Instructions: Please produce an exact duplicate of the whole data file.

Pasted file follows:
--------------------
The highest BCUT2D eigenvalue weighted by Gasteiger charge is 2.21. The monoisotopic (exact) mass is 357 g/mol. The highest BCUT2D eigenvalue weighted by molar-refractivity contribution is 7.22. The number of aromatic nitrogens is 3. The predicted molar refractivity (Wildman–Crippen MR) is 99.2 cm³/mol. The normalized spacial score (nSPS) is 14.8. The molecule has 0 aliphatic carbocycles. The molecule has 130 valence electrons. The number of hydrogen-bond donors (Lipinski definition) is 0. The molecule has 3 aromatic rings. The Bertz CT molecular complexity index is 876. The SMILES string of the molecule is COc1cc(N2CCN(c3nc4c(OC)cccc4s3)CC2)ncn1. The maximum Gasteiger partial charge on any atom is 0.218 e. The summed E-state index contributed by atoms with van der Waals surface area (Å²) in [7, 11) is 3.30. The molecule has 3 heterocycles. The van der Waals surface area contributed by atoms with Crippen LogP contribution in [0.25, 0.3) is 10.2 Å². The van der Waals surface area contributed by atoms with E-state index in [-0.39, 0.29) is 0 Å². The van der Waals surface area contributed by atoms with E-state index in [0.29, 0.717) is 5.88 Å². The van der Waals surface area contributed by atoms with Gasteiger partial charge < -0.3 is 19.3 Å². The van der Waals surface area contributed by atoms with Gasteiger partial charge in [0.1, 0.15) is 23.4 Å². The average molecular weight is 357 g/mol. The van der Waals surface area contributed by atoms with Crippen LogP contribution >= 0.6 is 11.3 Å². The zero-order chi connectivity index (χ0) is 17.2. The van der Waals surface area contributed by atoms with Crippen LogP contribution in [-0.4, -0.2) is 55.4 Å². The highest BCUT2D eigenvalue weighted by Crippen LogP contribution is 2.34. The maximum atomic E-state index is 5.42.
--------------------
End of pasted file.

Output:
The highest BCUT2D eigenvalue weighted by Gasteiger charge is 2.21. The monoisotopic (exact) mass is 357 g/mol. The highest BCUT2D eigenvalue weighted by molar-refractivity contribution is 7.22. The number of aromatic nitrogens is 3. The predicted molar refractivity (Wildman–Crippen MR) is 99.2 cm³/mol. The normalized spacial score (nSPS) is 14.8. The molecule has 0 aliphatic carbocycles. The molecule has 130 valence electrons. The number of hydrogen-bond donors (Lipinski definition) is 0. The molecule has 3 aromatic rings. The Bertz CT molecular complexity index is 876. The SMILES string of the molecule is COc1cc(N2CCN(c3nc4c(OC)cccc4s3)CC2)ncn1. The maximum Gasteiger partial charge on any atom is 0.218 e. The summed E-state index contributed by atoms with van der Waals surface area (Å²) in [7, 11) is 3.30. The molecule has 3 heterocycles. The van der Waals surface area contributed by atoms with Crippen LogP contribution in [0.25, 0.3) is 10.2 Å². The van der Waals surface area contributed by atoms with E-state index in [-0.39, 0.29) is 0 Å². The van der Waals surface area contributed by atoms with E-state index in [0.29, 0.717) is 5.88 Å². The van der Waals surface area contributed by atoms with Gasteiger partial charge < -0.3 is 19.3 Å². The van der Waals surface area contributed by atoms with Gasteiger partial charge in [0.1, 0.15) is 23.4 Å². The average molecular weight is 357 g/mol. The van der Waals surface area contributed by atoms with Crippen LogP contribution >= 0.6 is 11.3 Å². The zero-order chi connectivity index (χ0) is 17.2. The van der Waals surface area contributed by atoms with Crippen LogP contribution in [-0.4, -0.2) is 55.4 Å². The highest BCUT2D eigenvalue weighted by Crippen LogP contribution is 2.34. The maximum atomic E-state index is 5.42.